There’s some uniquely positive traits for this film, though. Specifically the relationship between Norah Porter, the wife of Scott’s character, and Captain Bill Hodges. It becomes very obvious once Hodges is introduced that he’s going to pursue a relationship with Norah Porter, but it still is a bit surprising once he acts upon his feelings. In every other western, the “affair” usually occurs between the hero and a woman who is neglected by her husband. Scott’s character does neglect his wife, though, but only to pay the bills, I suppose. I guess the potential for this subplot was a lot more exciting than it actually turned out, but then again, I’m not watching westerns to see shrill, sleazy melodrama.





Charulata (1964)

28 10 2008

Definitely my favorite post-Pather Panchali film from Satyajit Ray. Like the other 1960s efforts I’ve seen from him, this isn’t the most formally dazzling movie, but it is a wonderful character-driven story with a nice, relaxed pacing. The first hour or so, in particular, is pretty much perfect, and I might even say they’re as good, if not better than, the best sequences of Ray’s debut. Unfortunately, though, things tend to fall apart towards the end with plenty of Ray’s usual off-kilter indulgent flourishes, such as the overly dramatic “storm” symbolism that shows up whenever the protagonist is in a conflict. For the most part, this is still a wonderful film and certainly one of Ray’s best.

Madhabi Mukherjee, who plays the title character, deserves a lot of credit for making the film, as a whole, work. She’s wonderful in Ray’s Mahanager and even better here. Of course, her role in this case is a lot more demanding but she is equally captivating. I suppose a lot of her “watchability” can be credited to the fact that she’s also physically attractive, but she definitely has a certain way in which she handles herself that is special. I guess all great performers have this indescribable element, but it feels especially promimnent in this film. Again, this is likely because the story itself is so performance driven.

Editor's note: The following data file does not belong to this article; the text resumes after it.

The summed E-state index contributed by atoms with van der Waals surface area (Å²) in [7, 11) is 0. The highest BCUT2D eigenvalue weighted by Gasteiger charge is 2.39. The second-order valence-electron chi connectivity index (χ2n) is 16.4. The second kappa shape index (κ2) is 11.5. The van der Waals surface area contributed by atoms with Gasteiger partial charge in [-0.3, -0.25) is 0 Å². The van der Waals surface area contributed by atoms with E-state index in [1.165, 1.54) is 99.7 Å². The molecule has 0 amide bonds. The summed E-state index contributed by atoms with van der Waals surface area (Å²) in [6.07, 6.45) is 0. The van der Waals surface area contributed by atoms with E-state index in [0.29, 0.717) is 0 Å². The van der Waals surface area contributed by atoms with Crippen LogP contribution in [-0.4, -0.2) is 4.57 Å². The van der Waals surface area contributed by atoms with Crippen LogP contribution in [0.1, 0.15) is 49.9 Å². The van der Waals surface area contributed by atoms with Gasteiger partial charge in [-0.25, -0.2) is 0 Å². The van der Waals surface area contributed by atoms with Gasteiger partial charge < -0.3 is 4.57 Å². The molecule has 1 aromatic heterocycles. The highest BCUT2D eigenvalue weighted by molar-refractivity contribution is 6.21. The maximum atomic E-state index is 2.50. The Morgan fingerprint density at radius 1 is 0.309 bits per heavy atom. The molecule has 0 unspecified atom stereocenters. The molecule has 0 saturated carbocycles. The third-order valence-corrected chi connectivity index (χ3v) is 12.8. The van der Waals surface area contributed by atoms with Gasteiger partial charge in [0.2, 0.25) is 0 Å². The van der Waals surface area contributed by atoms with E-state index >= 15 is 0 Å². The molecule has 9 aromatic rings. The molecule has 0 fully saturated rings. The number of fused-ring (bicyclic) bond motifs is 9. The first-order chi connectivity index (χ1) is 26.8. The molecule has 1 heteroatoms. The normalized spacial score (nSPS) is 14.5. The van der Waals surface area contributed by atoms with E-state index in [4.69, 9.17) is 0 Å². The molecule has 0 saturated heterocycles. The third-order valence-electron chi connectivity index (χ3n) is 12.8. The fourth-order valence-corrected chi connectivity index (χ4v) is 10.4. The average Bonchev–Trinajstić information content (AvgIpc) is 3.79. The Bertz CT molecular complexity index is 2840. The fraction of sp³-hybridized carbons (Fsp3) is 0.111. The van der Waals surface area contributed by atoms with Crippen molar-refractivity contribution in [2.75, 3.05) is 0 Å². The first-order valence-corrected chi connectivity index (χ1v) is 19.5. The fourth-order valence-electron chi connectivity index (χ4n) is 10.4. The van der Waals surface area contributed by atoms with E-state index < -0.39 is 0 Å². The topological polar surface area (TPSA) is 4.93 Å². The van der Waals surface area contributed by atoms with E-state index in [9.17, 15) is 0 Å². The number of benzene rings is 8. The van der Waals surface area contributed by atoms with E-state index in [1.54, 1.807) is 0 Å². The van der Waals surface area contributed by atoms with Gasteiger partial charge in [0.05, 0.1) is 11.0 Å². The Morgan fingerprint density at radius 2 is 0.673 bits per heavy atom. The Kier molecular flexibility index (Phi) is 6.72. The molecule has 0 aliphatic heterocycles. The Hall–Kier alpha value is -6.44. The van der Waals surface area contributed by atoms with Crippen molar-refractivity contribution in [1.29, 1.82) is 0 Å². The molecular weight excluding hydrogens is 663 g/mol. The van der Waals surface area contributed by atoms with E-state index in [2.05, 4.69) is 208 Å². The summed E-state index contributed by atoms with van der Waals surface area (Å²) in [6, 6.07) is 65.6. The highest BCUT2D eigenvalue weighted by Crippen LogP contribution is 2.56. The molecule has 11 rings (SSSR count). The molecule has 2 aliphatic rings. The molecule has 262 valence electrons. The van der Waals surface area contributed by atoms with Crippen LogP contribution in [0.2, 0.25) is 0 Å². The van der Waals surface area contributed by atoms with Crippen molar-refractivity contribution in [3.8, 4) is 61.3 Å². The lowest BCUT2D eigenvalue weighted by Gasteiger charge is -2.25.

That’s not to say that there isn’t anything “cinematic” to be found here. However, with every film of his I see, I become more and more convinced that the poetic touches of Pather Panchali were a one-time thing for Ray. This film, along with Nayak and Mahanager, is visually, much more natural. Of the three, though, Charulata is by far the one with the most impressive visual flourishes. These flourishes aren’t quite consitent enough to feel like a “style” so to speak, but this do give the film an aesthetic edge over those other two Ray films.

The film’s greatest strength, at least in my mind, is its very natural depiction of a situation that would otherwise be drowning in its own melodrama. Charulata, a stay at home wife, is feeling lonely so her husband invites his brother to give her some company. It’s pretty obvious what follows, at least in a dramatic sense, but the gentle and slow way in which Ray comes to this point is what makes the film so special. The story seemingly tries with all its might to bring the actual film into the realm of the ordinary, but its attentiveness and respect for the characters shines through.